Scalable Data Analytics through High-Performance Abstraction
Massively parallel systems are vital for processing large data volumes at unprecedented speeds, playing a critical role in data analysis. However, programming high-performance computing systems poses significant productivity and scalability challenges. This research aims to enable emerging data-intensive scientific areas to achieve performance and scalability on extreme-scale systems while maintaining productivity through high-performance abstraction.
In particular, we focus here on advances in genome sequencing, which have led to a flood of genomic data that pose enormous computational challenges and require new bioinformatics approaches. Genomic applications are often irregular and unstructured, making them difficult for distributed-memory parallelism.
This work demonstrates the feasibility of writing highly parallel code for irregular genomic computation through the sparse matrix abstraction in the context of de novo long-read genome assembly. ELBA (Extreme-Scale Long-Read Berkeley Assembler) reduces the runtime for mammalian genomes from days on a single processor to less than 30 minutes on a supercomputer.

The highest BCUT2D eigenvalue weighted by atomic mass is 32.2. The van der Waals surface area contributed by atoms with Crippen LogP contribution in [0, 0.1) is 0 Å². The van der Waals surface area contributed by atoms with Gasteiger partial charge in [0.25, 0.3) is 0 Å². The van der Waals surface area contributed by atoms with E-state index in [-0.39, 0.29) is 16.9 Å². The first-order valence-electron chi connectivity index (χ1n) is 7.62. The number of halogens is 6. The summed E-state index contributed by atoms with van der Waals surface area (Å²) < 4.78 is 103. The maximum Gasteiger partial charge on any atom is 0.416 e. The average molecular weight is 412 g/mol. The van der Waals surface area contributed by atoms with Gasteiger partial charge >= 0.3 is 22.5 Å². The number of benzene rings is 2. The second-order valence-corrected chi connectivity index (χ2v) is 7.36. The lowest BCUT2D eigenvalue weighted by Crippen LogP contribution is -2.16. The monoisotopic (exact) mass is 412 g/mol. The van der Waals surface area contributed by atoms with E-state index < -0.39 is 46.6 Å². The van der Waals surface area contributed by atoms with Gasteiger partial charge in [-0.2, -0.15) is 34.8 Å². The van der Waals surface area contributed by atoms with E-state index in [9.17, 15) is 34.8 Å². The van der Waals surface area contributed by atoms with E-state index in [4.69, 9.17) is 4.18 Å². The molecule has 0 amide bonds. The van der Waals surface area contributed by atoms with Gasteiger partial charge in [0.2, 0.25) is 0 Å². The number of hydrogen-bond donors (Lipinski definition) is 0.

About the Speaker
Guidi is an Assistant Professor of Computer Science at Cornell University, working on high-performance computing for large-scale computational sciences (especially computational biology). Her research involves developing algorithms, software infrastructures, and systems for parallel machines to speed up data processing without sacrificing programming productivity and to make high-performance computing more accessible. Guidi received her Ph.D. in Computer Science from the University of California Berkeley. Prior to joining Cornell Bowers CIS, she worked as a project scientist in the Performance and Algorithms Research Group in the Applied Math and Computational Sciences Division at Lawrence Berkeley National Laboratory in Berkeley, California, where she is also currently an Affiliate Faculty.